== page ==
Getting From Here to There


I was talking to a friend earlier this week who was calling me back off the ledge. I was having a rare moment of exasperation at the fact that everything in my life these days feels so “in the middle.” We know the future will look different at some point but all the pieces haven’t come together yet. I feel somewhat stuck in the mud as I wonder what’s next and can’t do anything to get “there” any quicker. Wherever the elusive “there” might end up being.

Its such a weird feeling to have your life feel on hold. Upon reflection I will say that PMS does NOT help here in the slightest. I swear I was holding back every urge to grab all of my dishes off the shelf and throw them one by one onto the concrete slab out our back step as therapy.

As Heather and I talked though I mentioned to her again how this story of Jacob we’ve been reading lately is like God’s weekly nudge in my direction to pay attention. This entire story is the decades long saga of one man’s overwhelming longing to be blessed by God and how he both succeeds and fails (often miserably) to help himself towards God’s best for him.

Heather said something funny after I mentioned this long journey to joy. She said “You know Courtney…its not like Jacob didn’t have anything to smile about while he waited for his promised land. He married and had plenty of children during those twenty plus years. Each of those events would have been cause for joy.”

I really needed to hear this and it brought me back to what we had just listened to this past Sunday. In Genesis 33, Jacob is literally in between camps and neither of these places are his final destination. He’s leaving his conniving Uncle’s land and entering his brother’s territory – a brother whom he cheated out of his rightful inheritance two decades prior. To say that he’s in the middle of the unknown would be an understatement as he’s probably concerned that either his Uncle is pursuing him from behind or his brother is out to get him from the front.

But Genesis 33 is this really cool prodigal son chapter where Esau runs out to meet Jacob and gives him a tearful hug and looks in awe at Jacob’s wives and children and says “Look at all that you’ve been blessed with!” Jacob agrees and tries to convince Esau to take a large portion of his livestock as a gift for his kind dismissal of Jacob’s earlier actions. A cultural process of denial and acceptance of the gift ensues until Jacob finally insists Esau take the almost 300 animals from his flock by saying:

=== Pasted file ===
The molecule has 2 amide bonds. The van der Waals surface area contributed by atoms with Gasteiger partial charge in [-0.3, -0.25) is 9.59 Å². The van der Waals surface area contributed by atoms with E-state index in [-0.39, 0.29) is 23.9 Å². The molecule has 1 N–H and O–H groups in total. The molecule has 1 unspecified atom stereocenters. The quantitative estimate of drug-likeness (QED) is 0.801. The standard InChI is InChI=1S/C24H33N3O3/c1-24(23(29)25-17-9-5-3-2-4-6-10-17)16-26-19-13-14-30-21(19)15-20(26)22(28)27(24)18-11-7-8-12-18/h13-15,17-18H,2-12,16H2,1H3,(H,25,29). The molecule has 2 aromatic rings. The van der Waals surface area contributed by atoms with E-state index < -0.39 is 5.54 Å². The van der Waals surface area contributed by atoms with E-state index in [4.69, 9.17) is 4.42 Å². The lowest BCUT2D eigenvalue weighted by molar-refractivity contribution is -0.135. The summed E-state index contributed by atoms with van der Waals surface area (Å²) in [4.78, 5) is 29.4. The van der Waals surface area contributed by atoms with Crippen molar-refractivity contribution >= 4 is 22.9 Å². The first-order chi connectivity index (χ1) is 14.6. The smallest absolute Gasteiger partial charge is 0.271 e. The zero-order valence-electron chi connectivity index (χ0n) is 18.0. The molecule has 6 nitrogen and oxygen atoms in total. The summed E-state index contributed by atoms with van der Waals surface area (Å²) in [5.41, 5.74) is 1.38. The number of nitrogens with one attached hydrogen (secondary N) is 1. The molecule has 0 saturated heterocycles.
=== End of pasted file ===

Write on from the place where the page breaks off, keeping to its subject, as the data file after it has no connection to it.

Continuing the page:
“because God has been gracious to me and I have all I need.” -Gen. 33:11

Ah, I just love this line.

As of this moment nothing has changed since that phone call with Heather on Monday. I still feel very much in limbo about most things in my life right now. But there was something about reading this again later that Monday afternoon. Ellie wouldn’t take a nap because she was all stuffed up with a cold and I was tempted to lose my mind once again as I also had the cold by this point and we both needed the rest. But I remember looking down in a moment of frustration and seeing a bag of chocolate chips on the table that I had picked up randomly at the grocery store the other day. Baking has never really been my thing but I remember thinking maybe we could figure something out some afternoon and threw them into my basket.

I reached up to the top shelf of our pantry and grabbed the recipe book that I’d leafed through a few weeks before and discovered that I had just enough flour and eggs and cocoa powder to turn these chocolate chips into homemade fudge walnut brownies. With Ellie strapped in her seat at the table I could engage her as my “helper” and make it a fun activity for us both to get involved with.

I don’t want to make this event more romantic than it was. I was still tired and kind of grumpy and I’ve truly never been all that excited by the process of baking. But for some reason making a pan of brownies was the activity we needed to get through a frustrating day. Once they cooled down we wrapped some of them up and took them to Ellie’s favorite people at the YMCA who watch her when I both work and work out. She totally dropped the whole plate on the ground on the way into the building but we all got over it and ate them anyway. We enjoyed the brownies and talked about the best way to eat them (cold,  from the fridge, with cold milk. AMAZING) and after a while went on our merry way back home.